free ebooks

History of the Decline and Fall of the Roman Empir

They should instantly accept the tempting offers of Totila


[Footnote

19: This conspiracy is related by Procopius (Gothic. l. iii. c. 31, 32) with such freedom and candor, that the liberty of the Anecdotes gives him nothing to add.]

[Footnote 20: The honors of Belisarius are gladly commemorated by his secretary, (Procop. Goth. l. iii. c. 35, l. iv. c. 21.) This title is ill translated, at least in this instance, by praefectus praetorio; and to a military character, magister militum is more proper and applicable, (Ducange, Gloss. Graec. p. 1458, 1459.)]

[Footnote 21: Alemannus, (ad Hist. Arcanum, p. 68,) Ducange, (Familiae Byzant. p. 98,) and Heineccius, (Hist. Juris Civilis, p. 434,) all three represent Anastasius as the son of the daughter of Theodora; and their opinion firmly reposes on the unambiguous testimony of Procopius, (Anecdot. c. 4, 5,--twice repeated.) And yet I will remark, 1. That in the year 547, Theodora could sarcely have a grandson of the age of puberty; 2. That we are totally ignorant of this daughter and her husband; and, 3. That Theodora concealed her bastards, and that her grandson by Justinian would have been heir apparent of the empire.]

[Footnote 22: The sins of the hero in Italy and after his return, are manifested, and most probably swelled, by the author of the Anecdotes, (c. 4, 5.) The designs of Antonina were favored by the fluctuating jurisprudence of Justinian. On the law of marriage and divorce, that emperor was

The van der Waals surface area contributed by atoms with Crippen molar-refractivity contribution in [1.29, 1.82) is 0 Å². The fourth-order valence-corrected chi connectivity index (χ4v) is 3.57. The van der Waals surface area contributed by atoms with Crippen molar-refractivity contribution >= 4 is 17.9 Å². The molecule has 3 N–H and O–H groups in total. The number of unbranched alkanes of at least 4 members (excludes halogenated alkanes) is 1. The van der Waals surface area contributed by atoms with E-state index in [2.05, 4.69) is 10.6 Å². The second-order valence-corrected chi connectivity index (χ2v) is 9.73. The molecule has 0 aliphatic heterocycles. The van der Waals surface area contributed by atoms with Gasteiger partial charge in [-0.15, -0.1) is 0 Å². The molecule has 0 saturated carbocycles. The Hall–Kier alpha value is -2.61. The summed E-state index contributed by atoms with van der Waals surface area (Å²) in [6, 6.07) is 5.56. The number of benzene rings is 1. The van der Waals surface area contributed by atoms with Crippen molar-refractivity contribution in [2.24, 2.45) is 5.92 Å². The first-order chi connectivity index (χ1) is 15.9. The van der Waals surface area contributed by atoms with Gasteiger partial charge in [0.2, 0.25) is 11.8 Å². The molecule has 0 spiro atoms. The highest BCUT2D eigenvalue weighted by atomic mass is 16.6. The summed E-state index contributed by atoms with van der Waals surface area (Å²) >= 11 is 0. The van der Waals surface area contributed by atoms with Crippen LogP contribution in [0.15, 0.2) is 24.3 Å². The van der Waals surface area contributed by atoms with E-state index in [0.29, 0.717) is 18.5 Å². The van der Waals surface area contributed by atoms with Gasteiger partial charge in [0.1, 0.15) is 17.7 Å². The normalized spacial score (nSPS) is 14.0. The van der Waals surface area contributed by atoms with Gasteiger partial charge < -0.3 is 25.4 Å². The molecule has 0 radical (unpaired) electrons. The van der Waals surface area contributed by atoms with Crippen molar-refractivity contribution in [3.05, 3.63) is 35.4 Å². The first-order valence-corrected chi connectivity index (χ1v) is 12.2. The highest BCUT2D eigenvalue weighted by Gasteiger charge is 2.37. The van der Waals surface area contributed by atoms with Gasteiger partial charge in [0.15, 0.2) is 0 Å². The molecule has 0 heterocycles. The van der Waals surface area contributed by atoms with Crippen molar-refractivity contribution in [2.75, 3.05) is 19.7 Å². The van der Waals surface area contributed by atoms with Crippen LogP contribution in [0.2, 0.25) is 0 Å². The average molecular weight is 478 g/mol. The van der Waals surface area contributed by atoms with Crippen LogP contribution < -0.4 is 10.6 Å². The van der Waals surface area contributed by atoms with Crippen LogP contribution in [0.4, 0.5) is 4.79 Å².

trocho versatilior, (Heineccius, Element Juris Civil. ad Ordinem Pandect. P. iv. No. 233.)]

Before the departure of Belisarius, Perusia was besieged, and few cities were impregnable to the Gothic arms. Ravenna, Ancona, and Crotona, still resisted the Barbarians; and when Totila asked in marriage one of the daughters of France, he was stung by the just reproach that the king of Italy was unworthy of his title till it was acknowledged by the Roman people. Three thousand of the bravest soldiers had been left to defend the capital. On the suspicion of a monopoly, they massacred the governor, and announced to Justinian, by a deputation of the clergy, that unless their offence was pardoned, and their arrears were satisfied, they should instantly accept the tempting offers of Totila. But the officer who succeeded to the command (his name was Diogenes) deserved their esteem and confidence; and the Goths, instead of finding an easy conquest, encountered a vigorous resistance from the soldiers and people, who patiently endured the loss of the port and of all maritime supplies. The siege of Rome would perhaps have been raised, if the liberality of Totila to the Isaurians had not encouraged some of their venal countrymen to copy the example of treason. In a dark night, while the Gothic trumpets sounded on another side, they silently opened the gate of St. Paul: the Barbarians rushed into the city; and the flying garrison was intercepted before they could reach the harbor of Centumcellae. A soldier trained in the school of Belisarius, Paul of Cilicia, retired with four hundred men to the mole of Hadrian. They repelled the Goths; but they felt the approach of famine; and their aversion


eBook Search
Social Sharing
Share Button
About us

freefictionbooks.org is a collection of free ebooks that can be read online. Ebooks are split into pages for easier reading and better bookmarking.

We have more than 35,000 free books in our collection and are adding new books daily.

We invite you to link to us, so as many people as possible can enjoy this wonderful free website.

© 2010-2013 freefictionbooks.org - All Rights Reserved.

Terms of Use | Privacy Policy | Contact Us